Annie stays up to 1.00am fretting about Billy. Jack is ordered to have a word with Billy even though he doesn't have a problem with Philippa. Billy gets round him and makes plans to take Philippa out for the day. Harry lets him borrow the car in exchange for repairing the faulty carburettor. The Walkers are surprised by Philippa's insatiable hunger. Annie warms to the girl when she discovers they have similar ideas about the Rovers. Only Annie and Frank have refused to sign Albert's petition, the latter on account of his job. Florrie also declines when she hears that Frank did so but doesn't tell Albert the real reason. Jack offers to send the petition from the Rovers so it'll carry more weight. Philippa takes two hours getting ready to go out with Billy. Annie lays on a special lunch for the pair and invites herself along on their excursion. Billy gently tries to talk her out of it and she realises she isn't wanted. Ena considers Albert's petition a waste of time and announces that she's written to Prince Philip. Florrie asks Ken about Val and is told he doesn't know when she's coming back. Ken tells Albert that Frank has been going out a lot lately. Billy takes Philippa for a drive in the country. Concepta doesn't trust him with the car. Billy parks the car but Philippa is more interested in eating than cuddling. The residents scoff at Ena for expecting a response from Buckingham Palace. The front axle goes and Billy and Philippa are stuck in the middle of nowhere.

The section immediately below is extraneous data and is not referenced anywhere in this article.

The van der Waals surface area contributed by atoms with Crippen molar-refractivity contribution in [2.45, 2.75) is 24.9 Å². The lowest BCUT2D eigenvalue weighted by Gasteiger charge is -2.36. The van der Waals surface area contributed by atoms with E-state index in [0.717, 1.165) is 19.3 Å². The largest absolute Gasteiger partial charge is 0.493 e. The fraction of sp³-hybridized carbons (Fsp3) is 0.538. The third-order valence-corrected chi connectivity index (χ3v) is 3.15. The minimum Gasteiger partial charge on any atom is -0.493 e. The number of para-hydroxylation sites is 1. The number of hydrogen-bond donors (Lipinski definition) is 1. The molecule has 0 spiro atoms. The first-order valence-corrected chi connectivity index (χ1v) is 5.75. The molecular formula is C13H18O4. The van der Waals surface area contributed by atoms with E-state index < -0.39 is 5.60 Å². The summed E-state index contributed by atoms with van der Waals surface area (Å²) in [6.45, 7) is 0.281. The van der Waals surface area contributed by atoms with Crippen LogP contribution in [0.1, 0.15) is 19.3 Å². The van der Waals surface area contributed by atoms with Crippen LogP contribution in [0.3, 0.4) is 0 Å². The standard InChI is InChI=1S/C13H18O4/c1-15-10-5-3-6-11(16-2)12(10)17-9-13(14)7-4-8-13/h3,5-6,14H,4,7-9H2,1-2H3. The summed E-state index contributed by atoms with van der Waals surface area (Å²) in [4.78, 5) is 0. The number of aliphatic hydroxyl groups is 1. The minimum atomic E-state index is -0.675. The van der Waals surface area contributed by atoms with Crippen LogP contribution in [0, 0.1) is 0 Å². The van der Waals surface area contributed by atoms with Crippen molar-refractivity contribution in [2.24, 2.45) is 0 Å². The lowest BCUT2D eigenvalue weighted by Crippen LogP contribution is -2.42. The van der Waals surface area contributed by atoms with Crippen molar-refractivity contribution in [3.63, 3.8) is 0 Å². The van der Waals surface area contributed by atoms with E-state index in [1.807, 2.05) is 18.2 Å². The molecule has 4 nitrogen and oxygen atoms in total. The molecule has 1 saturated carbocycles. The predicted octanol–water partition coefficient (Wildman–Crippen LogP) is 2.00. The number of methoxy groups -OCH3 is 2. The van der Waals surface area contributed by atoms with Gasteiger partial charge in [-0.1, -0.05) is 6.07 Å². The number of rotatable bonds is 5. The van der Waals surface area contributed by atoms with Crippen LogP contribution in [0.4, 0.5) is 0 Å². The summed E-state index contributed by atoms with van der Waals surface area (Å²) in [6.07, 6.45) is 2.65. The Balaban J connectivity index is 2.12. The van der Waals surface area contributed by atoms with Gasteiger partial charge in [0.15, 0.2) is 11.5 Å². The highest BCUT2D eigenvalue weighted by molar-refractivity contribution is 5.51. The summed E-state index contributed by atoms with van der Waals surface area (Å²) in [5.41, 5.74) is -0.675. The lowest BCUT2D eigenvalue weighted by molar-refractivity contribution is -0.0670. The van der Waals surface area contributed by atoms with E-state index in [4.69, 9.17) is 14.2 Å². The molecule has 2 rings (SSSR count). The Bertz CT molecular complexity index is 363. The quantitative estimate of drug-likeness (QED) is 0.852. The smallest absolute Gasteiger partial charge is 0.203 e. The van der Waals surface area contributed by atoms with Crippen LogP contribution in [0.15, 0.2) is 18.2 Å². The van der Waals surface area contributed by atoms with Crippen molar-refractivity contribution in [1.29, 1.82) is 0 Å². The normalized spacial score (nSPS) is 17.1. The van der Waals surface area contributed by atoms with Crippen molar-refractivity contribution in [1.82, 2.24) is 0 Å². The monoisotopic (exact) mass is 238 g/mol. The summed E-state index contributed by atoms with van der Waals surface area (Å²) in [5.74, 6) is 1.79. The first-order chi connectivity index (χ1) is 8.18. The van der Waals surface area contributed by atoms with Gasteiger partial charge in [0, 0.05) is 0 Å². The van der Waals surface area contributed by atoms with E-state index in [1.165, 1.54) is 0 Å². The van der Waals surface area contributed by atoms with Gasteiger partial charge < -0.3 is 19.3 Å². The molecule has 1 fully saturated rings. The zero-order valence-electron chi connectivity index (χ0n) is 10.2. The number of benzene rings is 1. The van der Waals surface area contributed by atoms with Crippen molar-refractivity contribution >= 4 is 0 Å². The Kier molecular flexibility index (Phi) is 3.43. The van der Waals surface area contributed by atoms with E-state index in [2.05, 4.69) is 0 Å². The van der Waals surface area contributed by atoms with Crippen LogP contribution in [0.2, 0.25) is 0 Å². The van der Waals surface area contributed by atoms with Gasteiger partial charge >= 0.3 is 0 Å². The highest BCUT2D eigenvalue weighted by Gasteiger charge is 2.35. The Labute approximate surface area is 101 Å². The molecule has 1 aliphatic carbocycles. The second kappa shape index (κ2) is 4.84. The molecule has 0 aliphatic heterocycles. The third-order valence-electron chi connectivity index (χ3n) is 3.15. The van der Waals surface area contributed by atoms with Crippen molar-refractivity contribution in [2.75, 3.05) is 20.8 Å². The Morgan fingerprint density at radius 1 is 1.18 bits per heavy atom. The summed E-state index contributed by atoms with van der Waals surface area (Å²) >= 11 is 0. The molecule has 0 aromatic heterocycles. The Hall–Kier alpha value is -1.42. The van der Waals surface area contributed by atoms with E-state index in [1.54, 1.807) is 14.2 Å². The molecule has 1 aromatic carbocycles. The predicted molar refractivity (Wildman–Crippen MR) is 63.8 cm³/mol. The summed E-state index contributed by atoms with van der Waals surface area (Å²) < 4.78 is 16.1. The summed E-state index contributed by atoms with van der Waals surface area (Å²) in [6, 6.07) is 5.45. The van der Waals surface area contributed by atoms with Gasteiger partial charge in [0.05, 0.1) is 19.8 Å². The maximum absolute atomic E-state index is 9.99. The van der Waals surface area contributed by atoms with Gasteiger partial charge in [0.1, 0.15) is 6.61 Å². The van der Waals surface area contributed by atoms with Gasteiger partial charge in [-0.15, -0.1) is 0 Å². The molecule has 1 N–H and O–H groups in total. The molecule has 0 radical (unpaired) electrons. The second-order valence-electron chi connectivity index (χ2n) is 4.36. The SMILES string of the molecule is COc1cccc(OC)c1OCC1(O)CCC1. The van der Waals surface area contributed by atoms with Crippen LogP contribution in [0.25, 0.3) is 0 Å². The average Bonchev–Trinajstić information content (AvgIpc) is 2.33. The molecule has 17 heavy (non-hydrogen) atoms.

This episode caused trouble for Granada as a law at that time forbade mention of individual members of the Royal Family in drama presentations and questions were supposedly asked in the House of Commons. The Postmaster-General contacted Granada and told them to drop all references from future scripts but no further action was taken. After this other programmes began to mention the Royal Family (most notably, That Was The Week That Was and Till Death Us Do Part) and the law fell into disuse. Interestingly, an earlier reference to Prince Philip in Episode 128 (5th March 1962) seems to have passed without comment.